Man-made wilderness

B35b2a74-646a-11e6-a774-ff13af5d13cbRichard Smyth at the Times Literary Supplement:

It’s important, then, that humankind somehow finds a place in the wilderness. Muir was indulgent towards day-trippers in search of a brush with the wild (“Among the gains of a coach-trip are the acquaintances made and the fresh views into human nature; for the wilderness is a shrewd touchstone, even thus lightly approached”). Leopold was tactful and tolerant – up to a point – with regard to the “recreational use” of wilderness by hunters and fishermen. One of the most important lines in Feral is Monbiot’s quotation from Byron: the point of rewilding, he says, is to “love not man the less, but Nature more”.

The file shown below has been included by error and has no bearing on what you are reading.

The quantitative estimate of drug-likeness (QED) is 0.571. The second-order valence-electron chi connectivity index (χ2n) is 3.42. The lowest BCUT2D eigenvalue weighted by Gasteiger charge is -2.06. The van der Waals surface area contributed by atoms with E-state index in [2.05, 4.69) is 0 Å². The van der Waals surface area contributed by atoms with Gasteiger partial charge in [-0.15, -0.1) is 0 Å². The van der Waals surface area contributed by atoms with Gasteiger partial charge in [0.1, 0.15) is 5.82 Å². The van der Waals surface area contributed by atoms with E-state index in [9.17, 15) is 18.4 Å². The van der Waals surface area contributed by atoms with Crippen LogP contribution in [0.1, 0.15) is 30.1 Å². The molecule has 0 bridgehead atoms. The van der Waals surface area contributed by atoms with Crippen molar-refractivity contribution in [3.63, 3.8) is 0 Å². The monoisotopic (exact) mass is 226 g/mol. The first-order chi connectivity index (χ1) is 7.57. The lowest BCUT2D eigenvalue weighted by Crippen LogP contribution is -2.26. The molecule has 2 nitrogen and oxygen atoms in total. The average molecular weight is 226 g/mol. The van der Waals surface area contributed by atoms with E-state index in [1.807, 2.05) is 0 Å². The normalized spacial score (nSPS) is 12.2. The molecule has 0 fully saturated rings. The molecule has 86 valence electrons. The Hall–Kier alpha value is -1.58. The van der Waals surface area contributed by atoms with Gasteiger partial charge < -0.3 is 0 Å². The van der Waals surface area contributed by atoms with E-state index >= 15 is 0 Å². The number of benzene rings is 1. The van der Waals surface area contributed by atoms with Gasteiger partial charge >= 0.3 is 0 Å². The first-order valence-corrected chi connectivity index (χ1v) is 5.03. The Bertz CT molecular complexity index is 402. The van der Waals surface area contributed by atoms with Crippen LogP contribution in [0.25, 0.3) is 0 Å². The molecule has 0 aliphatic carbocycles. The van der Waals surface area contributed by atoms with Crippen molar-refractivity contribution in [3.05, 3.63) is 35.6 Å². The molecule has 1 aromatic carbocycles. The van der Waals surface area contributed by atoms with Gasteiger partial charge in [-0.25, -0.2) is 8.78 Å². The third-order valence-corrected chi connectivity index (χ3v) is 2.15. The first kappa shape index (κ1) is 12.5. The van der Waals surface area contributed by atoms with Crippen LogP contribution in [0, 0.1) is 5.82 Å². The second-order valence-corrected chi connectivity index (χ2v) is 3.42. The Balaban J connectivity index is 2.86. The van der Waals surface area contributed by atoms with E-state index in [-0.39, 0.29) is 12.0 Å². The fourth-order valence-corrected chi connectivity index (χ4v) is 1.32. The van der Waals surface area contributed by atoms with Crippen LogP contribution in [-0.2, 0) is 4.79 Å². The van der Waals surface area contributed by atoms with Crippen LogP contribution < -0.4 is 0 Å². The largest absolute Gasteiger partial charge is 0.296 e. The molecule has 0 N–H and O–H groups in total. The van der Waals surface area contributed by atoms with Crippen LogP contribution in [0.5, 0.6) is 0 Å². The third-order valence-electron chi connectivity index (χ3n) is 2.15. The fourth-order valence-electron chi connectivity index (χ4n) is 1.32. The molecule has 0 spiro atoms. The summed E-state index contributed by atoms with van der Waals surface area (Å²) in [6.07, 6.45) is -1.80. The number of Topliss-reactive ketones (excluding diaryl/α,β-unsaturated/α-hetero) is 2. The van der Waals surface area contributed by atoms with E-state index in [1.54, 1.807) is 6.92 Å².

But an undeniable misanthropic streak runs through wilderness appreciation in Britain. Wild Life on Moor and Fell (1937), a nature novel by W. R. Calvert, features a lead character named “Peter the Hermit”, a “strange and lonely man”, a “dweller in the Wild”, who retires to a remote Cumbrian cottage, his only contact with mankind being a reluctant monthly trip to a barber’s shop (where he is “irked” by a “desultory and one-sided” conversation). It’s a familiar archetype. Britain has had few John Muirs, hiking jovially to the mountaintop and beckoning to the city charabancs to follow him up (though of course Muir had no love for the city itself). Instead one might think of Henry Williamson and his fascist tendencies and disdain for the “spiciness and hyper-stimulation” of town life, or T. H. White, cloistered with his goshawk and his sexual anguish.

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